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Geropalliative Care: A Concept Synthesis

Lee, Susan M. PhD, RN; Coakley, Edward E. MS, MA, MEd, RN

Journal of Hospice & Palliative Nursing: July-August 2011 - Volume 13 - Issue 4 - p 242-248
doi: 10.1097/NJH.0b013e318214b6cc

The aging demography of the United States and other first-world countries is increasing the demands for palliative care. Palliative care is a philosophical stance as well as an interdisciplinary model of care delivery, the goals of which are to prevent and relieve suffering and to support the best quality of life for patients and their families, regardless of the stage of the disease or the need for other therapies. The palliative care needs of older adults are not unlike those of younger adults but are confounded by a variety of phenomena related to aging. The purpose of this article was to describe a concept synthesis of geropalliative care. Using Walker and Avant's method of concept synthesis, an electronic database search yielded 68 articles, the synthesis of which along with other evidence yielded 9 attributes of geropalliative care. To date, geropalliative care has been described from a disease perspective. The findings of this article begin to explicate the unique philosophical stance of geropalliative care as well as critical attributes that must be considered to provide the safest and best quality care to older adults and their families during the last 2 to 5 years of life.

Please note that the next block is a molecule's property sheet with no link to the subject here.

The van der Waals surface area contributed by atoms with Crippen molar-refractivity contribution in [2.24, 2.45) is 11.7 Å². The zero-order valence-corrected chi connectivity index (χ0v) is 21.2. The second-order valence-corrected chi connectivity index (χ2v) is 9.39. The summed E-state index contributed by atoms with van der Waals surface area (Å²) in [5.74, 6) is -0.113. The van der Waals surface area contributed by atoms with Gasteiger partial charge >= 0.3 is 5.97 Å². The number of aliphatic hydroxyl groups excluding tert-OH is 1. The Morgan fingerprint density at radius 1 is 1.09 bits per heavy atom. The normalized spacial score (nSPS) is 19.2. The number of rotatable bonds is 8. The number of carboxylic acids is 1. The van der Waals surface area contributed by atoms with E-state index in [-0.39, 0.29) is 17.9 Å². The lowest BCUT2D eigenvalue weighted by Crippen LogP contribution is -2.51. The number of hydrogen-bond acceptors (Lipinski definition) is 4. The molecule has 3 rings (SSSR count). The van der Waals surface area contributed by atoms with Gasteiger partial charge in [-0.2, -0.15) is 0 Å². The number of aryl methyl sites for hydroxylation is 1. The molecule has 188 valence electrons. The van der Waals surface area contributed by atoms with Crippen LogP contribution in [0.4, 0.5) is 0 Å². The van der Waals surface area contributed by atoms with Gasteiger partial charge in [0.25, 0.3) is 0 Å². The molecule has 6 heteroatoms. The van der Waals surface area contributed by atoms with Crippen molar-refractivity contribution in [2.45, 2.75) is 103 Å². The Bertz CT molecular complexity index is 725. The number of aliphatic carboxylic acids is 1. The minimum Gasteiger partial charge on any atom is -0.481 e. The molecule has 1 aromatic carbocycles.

Susan M. Lee, PhD, RN, is Nurse Specialist, The Yvonne L. Munn Center for Nursing Research, Massachusetts General Hospital, Boston.

Edward E. Coakley, MS, MA, MEd, RN, is Director Emeritus for Nursing, Massachusetts General Hospital, Boston.

Address correspondence to Susan M. Lee, PhD, RN, The Yvonne L. Munn Center for Nursing Research, Massachusetts General Hospital, 275 Cambridge St, 4th Floor, Boston, MA 02114 (

This project was supported by funds from the Division of Nursing (DN), Bureau of Health Professions (BHPr), Health Resources and Services Administration (HRSA), Department of Health and Human Services (DHHS) under D11HP08359, Nurse Education, Practice, and Retention. The information or content and conclusions are those of the authors and should not be construed as the official position or policy of, nor should any official endorsement be inferred by, the DN, BHPr, HRSA, DHHS, or the US Government.

© 2011 The Hospice and Palliative Nurses Association